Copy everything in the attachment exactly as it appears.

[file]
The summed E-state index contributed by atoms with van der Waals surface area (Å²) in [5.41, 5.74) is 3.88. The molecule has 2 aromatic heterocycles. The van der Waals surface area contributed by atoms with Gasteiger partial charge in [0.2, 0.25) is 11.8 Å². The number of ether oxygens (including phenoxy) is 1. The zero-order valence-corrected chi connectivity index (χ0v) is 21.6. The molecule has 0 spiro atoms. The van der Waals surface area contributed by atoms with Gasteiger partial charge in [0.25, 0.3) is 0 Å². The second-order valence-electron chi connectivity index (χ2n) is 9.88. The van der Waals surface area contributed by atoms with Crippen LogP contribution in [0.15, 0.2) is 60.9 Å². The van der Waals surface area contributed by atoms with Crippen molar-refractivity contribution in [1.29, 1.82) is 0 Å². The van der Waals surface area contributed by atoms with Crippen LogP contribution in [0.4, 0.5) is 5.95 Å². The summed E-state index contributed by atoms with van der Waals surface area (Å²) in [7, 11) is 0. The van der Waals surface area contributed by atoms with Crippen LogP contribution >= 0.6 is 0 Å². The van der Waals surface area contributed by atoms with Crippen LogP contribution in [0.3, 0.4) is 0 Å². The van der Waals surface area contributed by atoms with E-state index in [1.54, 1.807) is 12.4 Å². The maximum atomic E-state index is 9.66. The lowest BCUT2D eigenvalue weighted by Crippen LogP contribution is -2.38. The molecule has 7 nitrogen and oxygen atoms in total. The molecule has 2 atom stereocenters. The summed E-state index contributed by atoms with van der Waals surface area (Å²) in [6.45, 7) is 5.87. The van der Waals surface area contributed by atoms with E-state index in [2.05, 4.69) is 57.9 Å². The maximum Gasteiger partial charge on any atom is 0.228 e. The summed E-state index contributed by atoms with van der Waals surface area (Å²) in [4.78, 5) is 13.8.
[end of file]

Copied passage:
The summed E-state index contributed by atoms with van der Waals surface area (Å²) in [5.41, 5.74) is 3.88. The molecule has 2 aromatic heterocycles. The van der Waals surface area contributed by atoms with Gasteiger partial charge in [0.2, 0.25) is 11.8 Å². The number of ether oxygens (including phenoxy) is 1. The zero-order valence-corrected chi connectivity index (χ0v) is 21.6. The molecule has 0 spiro atoms. The van der Waals surface area contributed by atoms with Gasteiger partial charge in [0.25, 0.3) is 0 Å². The second-order valence-electron chi connectivity index (χ2n) is 9.88. The van der Waals surface area contributed by atoms with Crippen LogP contribution in [0.15, 0.2) is 60.9 Å². The van der Waals surface area contributed by atoms with Crippen molar-refractivity contribution in [1.29, 1.82) is 0 Å². The van der Waals surface area contributed by atoms with Crippen LogP contribution in [0.4, 0.5) is 5.95 Å². The summed E-state index contributed by atoms with van der Waals surface area (Å²) in [7, 11) is 0. The van der Waals surface area contributed by atoms with Crippen LogP contribution >= 0.6 is 0 Å². The van der Waals surface area contributed by atoms with Crippen LogP contribution in [0.3, 0.4) is 0 Å². The van der Waals surface area contributed by atoms with E-state index in [1.54, 1.807) is 12.4 Å². The maximum atomic E-state index is 9.66. The lowest BCUT2D eigenvalue weighted by Crippen LogP contribution is -2.38. The molecule has 7 nitrogen and oxygen atoms in total. The molecule has 2 atom stereocenters. The summed E-state index contributed by atoms with van der Waals surface area (Å²) in [6.45, 7) is 5.87. The van der Waals surface area contributed by atoms with E-state index in [2.05, 4.69) is 57.9 Å². The maximum Gasteiger partial charge on any atom is 0.228 e. The summed E-state index contributed by atoms with van der Waals surface area (Å²) in [4.78, 5) is 13.8.